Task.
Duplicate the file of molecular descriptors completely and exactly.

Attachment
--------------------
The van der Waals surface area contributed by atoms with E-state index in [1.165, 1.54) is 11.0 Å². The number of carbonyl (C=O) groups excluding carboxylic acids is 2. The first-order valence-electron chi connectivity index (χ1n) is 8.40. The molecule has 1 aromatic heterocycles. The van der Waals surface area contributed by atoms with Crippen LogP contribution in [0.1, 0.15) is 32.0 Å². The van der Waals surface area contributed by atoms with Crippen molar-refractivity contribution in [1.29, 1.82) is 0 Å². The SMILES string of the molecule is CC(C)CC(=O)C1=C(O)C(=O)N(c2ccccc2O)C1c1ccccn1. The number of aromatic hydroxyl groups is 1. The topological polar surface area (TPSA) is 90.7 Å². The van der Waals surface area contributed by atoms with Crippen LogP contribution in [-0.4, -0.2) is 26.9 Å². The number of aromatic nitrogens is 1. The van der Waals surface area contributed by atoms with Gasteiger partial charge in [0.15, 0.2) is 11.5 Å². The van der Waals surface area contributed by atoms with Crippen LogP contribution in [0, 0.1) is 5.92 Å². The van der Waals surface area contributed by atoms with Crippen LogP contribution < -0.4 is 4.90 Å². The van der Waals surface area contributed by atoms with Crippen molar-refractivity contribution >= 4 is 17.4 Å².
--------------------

The van der Waals surface area contributed by atoms with E-state index in [1.165, 1.54) is 11.0 Å². The number of carbonyl (C=O) groups excluding carboxylic acids is 2. The first-order valence-electron chi connectivity index (χ1n) is 8.40. The molecule has 1 aromatic heterocycles. The van der Waals surface area contributed by atoms with Crippen LogP contribution in [0.1, 0.15) is 32.0 Å². The van der Waals surface area contributed by atoms with Crippen molar-refractivity contribution in [1.29, 1.82) is 0 Å². The SMILES string of the molecule is CC(C)CC(=O)C1=C(O)C(=O)N(c2ccccc2O)C1c1ccccn1. The number of aromatic hydroxyl groups is 1. The topological polar surface area (TPSA) is 90.7 Å². The van der Waals surface area contributed by atoms with Crippen LogP contribution in [-0.4, -0.2) is 26.9 Å². The number of aromatic nitrogens is 1. The van der Waals surface area contributed by atoms with Gasteiger partial charge in [0.15, 0.2) is 11.5 Å². The van der Waals surface area contributed by atoms with Crippen LogP contribution in [0, 0.1) is 5.92 Å². The van der Waals surface area contributed by atoms with Crippen LogP contribution < -0.4 is 4.90 Å². The van der Waals surface area contributed by atoms with Crippen molar-refractivity contribution >= 4 is 17.4 Å².